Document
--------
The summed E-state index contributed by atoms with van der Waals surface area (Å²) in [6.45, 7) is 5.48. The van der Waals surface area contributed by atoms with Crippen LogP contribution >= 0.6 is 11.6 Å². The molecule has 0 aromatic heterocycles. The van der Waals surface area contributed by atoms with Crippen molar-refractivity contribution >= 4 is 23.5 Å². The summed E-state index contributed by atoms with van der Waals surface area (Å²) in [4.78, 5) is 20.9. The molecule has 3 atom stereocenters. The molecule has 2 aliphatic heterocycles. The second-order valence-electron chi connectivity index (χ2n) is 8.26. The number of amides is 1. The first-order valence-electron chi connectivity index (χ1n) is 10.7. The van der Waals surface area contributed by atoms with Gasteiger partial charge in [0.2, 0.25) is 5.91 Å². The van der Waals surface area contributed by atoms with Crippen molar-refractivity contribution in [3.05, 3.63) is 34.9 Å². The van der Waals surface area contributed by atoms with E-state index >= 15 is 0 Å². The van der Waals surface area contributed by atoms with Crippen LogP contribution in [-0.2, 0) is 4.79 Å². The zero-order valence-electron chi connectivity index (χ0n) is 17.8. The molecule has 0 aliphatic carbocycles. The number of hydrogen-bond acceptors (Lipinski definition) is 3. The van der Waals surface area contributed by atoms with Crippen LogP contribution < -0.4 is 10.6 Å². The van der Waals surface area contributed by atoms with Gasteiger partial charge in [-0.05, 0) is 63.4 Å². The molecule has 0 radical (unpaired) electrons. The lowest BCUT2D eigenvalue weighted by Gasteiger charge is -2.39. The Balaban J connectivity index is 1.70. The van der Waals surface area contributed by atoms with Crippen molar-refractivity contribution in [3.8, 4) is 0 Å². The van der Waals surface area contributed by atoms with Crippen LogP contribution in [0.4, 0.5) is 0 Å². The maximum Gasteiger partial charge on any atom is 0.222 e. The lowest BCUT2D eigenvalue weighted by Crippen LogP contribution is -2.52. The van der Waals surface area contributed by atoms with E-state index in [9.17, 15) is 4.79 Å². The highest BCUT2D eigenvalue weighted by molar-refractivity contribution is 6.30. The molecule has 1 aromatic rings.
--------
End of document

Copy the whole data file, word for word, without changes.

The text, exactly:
The summed E-state index contributed by atoms with van der Waals surface area (Å²) in [6.45, 7) is 5.48. The van der Waals surface area contributed by atoms with Crippen LogP contribution >= 0.6 is 11.6 Å². The molecule has 0 aromatic heterocycles. The van der Waals surface area contributed by atoms with Crippen molar-refractivity contribution >= 4 is 23.5 Å². The summed E-state index contributed by atoms with van der Waals surface area (Å²) in [4.78, 5) is 20.9. The molecule has 3 atom stereocenters. The molecule has 2 aliphatic heterocycles. The second-order valence-electron chi connectivity index (χ2n) is 8.26. The number of amides is 1. The first-order valence-electron chi connectivity index (χ1n) is 10.7. The van der Waals surface area contributed by atoms with Gasteiger partial charge in [0.2, 0.25) is 5.91 Å². The van der Waals surface area contributed by atoms with Crippen molar-refractivity contribution in [3.05, 3.63) is 34.9 Å². The van der Waals surface area contributed by atoms with E-state index >= 15 is 0 Å². The van der Waals surface area contributed by atoms with Crippen LogP contribution in [-0.2, 0) is 4.79 Å². The zero-order valence-electron chi connectivity index (χ0n) is 17.8. The molecule has 0 aliphatic carbocycles. The number of hydrogen-bond acceptors (Lipinski definition) is 3. The van der Waals surface area contributed by atoms with Crippen LogP contribution < -0.4 is 10.6 Å². The van der Waals surface area contributed by atoms with Gasteiger partial charge in [-0.05, 0) is 63.4 Å². The molecule has 0 radical (unpaired) electrons. The lowest BCUT2D eigenvalue weighted by Gasteiger charge is -2.39. The Balaban J connectivity index is 1.70. The van der Waals surface area contributed by atoms with Crippen molar-refractivity contribution in [3.8, 4) is 0 Å². The van der Waals surface area contributed by atoms with Crippen LogP contribution in [0.4, 0.5) is 0 Å². The maximum Gasteiger partial charge on any atom is 0.222 e. The lowest BCUT2D eigenvalue weighted by Crippen LogP contribution is -2.52. The van der Waals surface area contributed by atoms with E-state index in [9.17, 15) is 4.79 Å². The highest BCUT2D eigenvalue weighted by molar-refractivity contribution is 6.30. The molecule has 1 aromatic rings.